Get the bolt out, blow the hole out with compressed air, and replace the bolt if it's at all rusty or suspect. Oil the new bolt with cutting and tapping oil and run it in a couple times to make sure the threads are good and lubricated. That way you don't make things worse and you'll be less likely the crossthead when re-installing.

    If the threads are open on the other side, like for example the holes that you screw the sway bar into the front frame extension, spray both sides of the bolt. And that would be very easy to chase the threads out with a quality thread tap before re-installing. There is a special tap for blind threaded holes but I don't own any of those.
    Andy Lien

    VIN 11596 Jan 1982 build - owned since Nov. 2000!

    Photography and Backpacking is life.

    Was Fargo, ND
    Now Olathe, KS

  6. #6
    Senior Member
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    The reason the bolts break is that you have plated steel bolts in aluminum and eventually the plating on the bolts corrodes allowing the steel and aluminum to corrode together. Hard to know which bolts will break, some will come out easily and others will just twist right off. Even with precautions you can easily break bolts. My favorite method is an acetylene torch but you can't always use it because of combustibles nearly or heat sensitive materials. Sometimes sprays and liquids can be helpful but it is always hard to get them where they need to be. They seem to work better once you can get the bolt to move even if only a little. The best advice is when you take the bolts out, turn them back-and-forth a little at a time til it comes out. Just realize no matter what you do, you may have to deal with at least 1 broken bolt.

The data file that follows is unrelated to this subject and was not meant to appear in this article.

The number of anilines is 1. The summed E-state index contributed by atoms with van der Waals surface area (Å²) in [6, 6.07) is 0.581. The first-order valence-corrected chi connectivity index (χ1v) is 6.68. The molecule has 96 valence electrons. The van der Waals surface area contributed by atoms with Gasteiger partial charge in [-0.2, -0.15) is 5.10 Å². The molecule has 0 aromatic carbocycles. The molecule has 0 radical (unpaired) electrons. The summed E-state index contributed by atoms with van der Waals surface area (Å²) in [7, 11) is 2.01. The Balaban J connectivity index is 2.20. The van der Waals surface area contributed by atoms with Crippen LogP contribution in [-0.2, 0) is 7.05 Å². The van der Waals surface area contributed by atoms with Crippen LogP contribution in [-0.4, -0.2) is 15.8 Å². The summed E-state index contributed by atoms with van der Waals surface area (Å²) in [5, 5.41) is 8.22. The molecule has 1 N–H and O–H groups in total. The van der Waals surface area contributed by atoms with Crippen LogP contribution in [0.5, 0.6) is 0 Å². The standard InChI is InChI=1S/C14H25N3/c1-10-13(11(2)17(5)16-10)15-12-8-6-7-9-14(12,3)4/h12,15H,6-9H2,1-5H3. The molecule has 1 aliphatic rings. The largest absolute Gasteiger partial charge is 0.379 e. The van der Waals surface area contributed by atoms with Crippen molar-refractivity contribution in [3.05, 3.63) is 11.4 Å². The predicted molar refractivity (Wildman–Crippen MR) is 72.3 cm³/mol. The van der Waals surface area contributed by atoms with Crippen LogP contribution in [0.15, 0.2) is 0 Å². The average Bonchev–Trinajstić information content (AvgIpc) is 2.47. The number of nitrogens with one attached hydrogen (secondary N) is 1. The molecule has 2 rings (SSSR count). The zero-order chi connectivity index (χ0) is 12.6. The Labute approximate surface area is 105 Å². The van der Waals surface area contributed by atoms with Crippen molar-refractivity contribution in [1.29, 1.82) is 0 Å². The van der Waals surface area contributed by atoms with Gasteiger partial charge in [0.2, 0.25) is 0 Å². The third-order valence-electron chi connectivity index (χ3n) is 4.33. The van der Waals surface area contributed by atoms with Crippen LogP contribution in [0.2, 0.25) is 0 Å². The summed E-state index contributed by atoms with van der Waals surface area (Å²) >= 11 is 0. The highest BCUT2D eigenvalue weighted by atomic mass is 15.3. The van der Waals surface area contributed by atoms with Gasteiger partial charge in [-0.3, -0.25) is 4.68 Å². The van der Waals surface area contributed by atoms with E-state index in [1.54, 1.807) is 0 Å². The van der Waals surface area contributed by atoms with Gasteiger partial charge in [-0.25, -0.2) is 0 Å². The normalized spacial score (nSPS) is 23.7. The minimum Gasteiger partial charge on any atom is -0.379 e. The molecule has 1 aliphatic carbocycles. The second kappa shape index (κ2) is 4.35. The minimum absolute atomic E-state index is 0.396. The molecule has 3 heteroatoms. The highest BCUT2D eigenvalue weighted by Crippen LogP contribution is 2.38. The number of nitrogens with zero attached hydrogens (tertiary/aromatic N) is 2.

David Teitelbaum

  7. #7
    Member
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    I've never had any luck with the cold sprays on 'really' stuck bolts. Maybe it works fine on stubborn bolts.

    Generally you need the bolt red hot. Whether it be from oxy-fuel or induction, that doesn't matter (I have an induction tool, but it's pretty cumbersome). As mentioned, propane takes so long (and won't ever get hot enough as far as I am concerned), you start heating other parts as you wait.

  8. #8
    Mad scientist DrWin's Avatar
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    Quote Originally Posted by SupercoolBill View Post